Birth of a Regiment


Telling the Soldiers’ Story

There is a natural hiatus in historical writing about the Great War for about a twenty year period between 1939 and 1960 as the world became focused on other, perhaps greater, wars.  When historical interest returns it is with a markedly different perspective.  The historians with a direct experience of the Great War have disappeared from the discourse and a new generation who see the war through the eyes of their fathers and grandfathers take up Clio’s banner.  There are two general approaches to this resurgence of interest.  The first, led by John Keegan’s Face of Battle is the desire to show war from the perspective of the soldier rather than perspective of the general or politician.  At the time he wrote, Keegan had been a long time lecturer in military history a Sandhurst.  He described his new purpose this way:

Subjects like “strategic theory, national defence policy, economic mobilization, military sociology and the like – subject which, vital though they are to an understanding of modern war, nevertheless skate what, for a young man training to be a professional soldier, is the central question: what is it like to be in a battle? …. Or it’s subjective supplementary, How would I behave in a battle?” [i]

The second, more personal stream is the desire to give a voice to those soldiers who were fast reaching the end of their lives – to capture that voice directly from those who were involved before it was too late.  Accompanying this resurgence in interest was the attendant commemoration important anniversaries of the Great War.  On the 50th anniversary of the battle of Vimy Ridge, the Patricia’s, then part of the British Army of the Rhine serving in Germany provided the guard of honour while a new Canadian flag was raised for the first time.  In time for the 60th anniversary of the battle Pierre Berton’s popular Vimy quickly become a best seller. This urge to commemorate has now become an important part of the pattern of historical writing about the war.  Keegan publishes his The First World War in 1998, and subsequent anniversaries are similarly marked.   (Note – in addition to internal links, the site will direct the viewer to external links where there is particularly good material) Globe and Mail Tuesday April 10, 1917.  Notable absent from these commemorative works is any vilification of the enemy that appeared in the early historical accounts. By this time of course Germany is a staunch ally and a cornerstone partner in NATO.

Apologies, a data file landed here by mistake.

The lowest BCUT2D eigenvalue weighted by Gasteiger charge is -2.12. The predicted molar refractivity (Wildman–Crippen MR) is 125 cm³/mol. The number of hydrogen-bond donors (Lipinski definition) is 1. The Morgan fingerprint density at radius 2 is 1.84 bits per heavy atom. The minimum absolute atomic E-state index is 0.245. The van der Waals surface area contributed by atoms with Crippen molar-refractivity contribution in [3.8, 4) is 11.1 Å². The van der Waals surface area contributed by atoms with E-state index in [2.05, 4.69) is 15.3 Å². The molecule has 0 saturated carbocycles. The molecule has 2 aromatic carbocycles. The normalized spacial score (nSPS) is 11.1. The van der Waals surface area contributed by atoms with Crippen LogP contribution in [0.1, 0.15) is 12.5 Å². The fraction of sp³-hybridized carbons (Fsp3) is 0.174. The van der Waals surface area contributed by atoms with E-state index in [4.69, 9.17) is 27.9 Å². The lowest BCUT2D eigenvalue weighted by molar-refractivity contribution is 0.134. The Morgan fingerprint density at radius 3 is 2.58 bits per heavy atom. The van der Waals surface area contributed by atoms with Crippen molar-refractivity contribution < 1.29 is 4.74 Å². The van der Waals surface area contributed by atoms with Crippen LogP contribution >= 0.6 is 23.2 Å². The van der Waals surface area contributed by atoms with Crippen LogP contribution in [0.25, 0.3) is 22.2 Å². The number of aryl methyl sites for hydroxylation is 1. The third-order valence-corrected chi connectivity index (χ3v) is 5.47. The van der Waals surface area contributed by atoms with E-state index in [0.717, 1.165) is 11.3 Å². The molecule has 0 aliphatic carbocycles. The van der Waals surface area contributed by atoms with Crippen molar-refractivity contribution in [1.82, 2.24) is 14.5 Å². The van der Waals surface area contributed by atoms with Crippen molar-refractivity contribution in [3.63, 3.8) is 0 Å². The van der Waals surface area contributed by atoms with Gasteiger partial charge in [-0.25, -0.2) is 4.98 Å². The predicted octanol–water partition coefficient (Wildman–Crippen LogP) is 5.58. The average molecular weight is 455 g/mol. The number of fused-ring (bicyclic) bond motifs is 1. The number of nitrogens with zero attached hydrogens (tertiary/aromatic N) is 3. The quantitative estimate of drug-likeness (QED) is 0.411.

[i] John Keegan, The Face of Battle, 18.

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